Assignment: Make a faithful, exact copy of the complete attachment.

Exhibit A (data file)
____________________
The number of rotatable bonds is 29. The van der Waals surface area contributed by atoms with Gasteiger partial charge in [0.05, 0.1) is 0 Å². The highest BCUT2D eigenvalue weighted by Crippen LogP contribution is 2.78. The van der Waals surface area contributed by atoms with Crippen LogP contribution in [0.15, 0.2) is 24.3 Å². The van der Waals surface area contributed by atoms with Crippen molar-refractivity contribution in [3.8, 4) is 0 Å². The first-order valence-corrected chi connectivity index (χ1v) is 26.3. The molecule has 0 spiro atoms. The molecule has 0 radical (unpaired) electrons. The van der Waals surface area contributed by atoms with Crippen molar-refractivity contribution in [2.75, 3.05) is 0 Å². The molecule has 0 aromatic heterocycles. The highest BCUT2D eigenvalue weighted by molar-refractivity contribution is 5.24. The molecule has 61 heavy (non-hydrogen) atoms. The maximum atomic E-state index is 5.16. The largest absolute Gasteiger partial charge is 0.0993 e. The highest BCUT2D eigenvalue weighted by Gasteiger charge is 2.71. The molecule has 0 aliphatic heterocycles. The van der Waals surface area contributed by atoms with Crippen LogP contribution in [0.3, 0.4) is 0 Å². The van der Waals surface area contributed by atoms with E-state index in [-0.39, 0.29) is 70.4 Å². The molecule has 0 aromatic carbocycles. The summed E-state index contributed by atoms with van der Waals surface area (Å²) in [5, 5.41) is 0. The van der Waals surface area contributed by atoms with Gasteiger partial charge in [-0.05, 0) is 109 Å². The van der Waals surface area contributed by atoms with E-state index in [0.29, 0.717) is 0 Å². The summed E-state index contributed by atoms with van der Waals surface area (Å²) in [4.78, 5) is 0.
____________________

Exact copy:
The number of rotatable bonds is 29. The van der Waals surface area contributed by atoms with Gasteiger partial charge in [0.05, 0.1) is 0 Å². The highest BCUT2D eigenvalue weighted by Crippen LogP contribution is 2.78. The van der Waals surface area contributed by atoms with Crippen LogP contribution in [0.15, 0.2) is 24.3 Å². The van der Waals surface area contributed by atoms with Crippen molar-refractivity contribution in [3.8, 4) is 0 Å². The first-order valence-corrected chi connectivity index (χ1v) is 26.3. The molecule has 0 spiro atoms. The molecule has 0 radical (unpaired) electrons. The van der Waals surface area contributed by atoms with Crippen molar-refractivity contribution in [2.75, 3.05) is 0 Å². The molecule has 0 aromatic heterocycles. The highest BCUT2D eigenvalue weighted by molar-refractivity contribution is 5.24. The molecule has 61 heavy (non-hydrogen) atoms. The maximum atomic E-state index is 5.16. The largest absolute Gasteiger partial charge is 0.0993 e. The highest BCUT2D eigenvalue weighted by Gasteiger charge is 2.71. The molecule has 0 aliphatic heterocycles. The van der Waals surface area contributed by atoms with Crippen LogP contribution in [0.3, 0.4) is 0 Å². The van der Waals surface area contributed by atoms with E-state index in [-0.39, 0.29) is 70.4 Å². The molecule has 0 aromatic carbocycles. The summed E-state index contributed by atoms with van der Waals surface area (Å²) in [5, 5.41) is 0. The van der Waals surface area contributed by atoms with Gasteiger partial charge in [-0.05, 0) is 109 Å². The van der Waals surface area contributed by atoms with E-state index in [0.29, 0.717) is 0 Å². The summed E-state index contributed by atoms with van der Waals surface area (Å²) in [4.78, 5) is 0.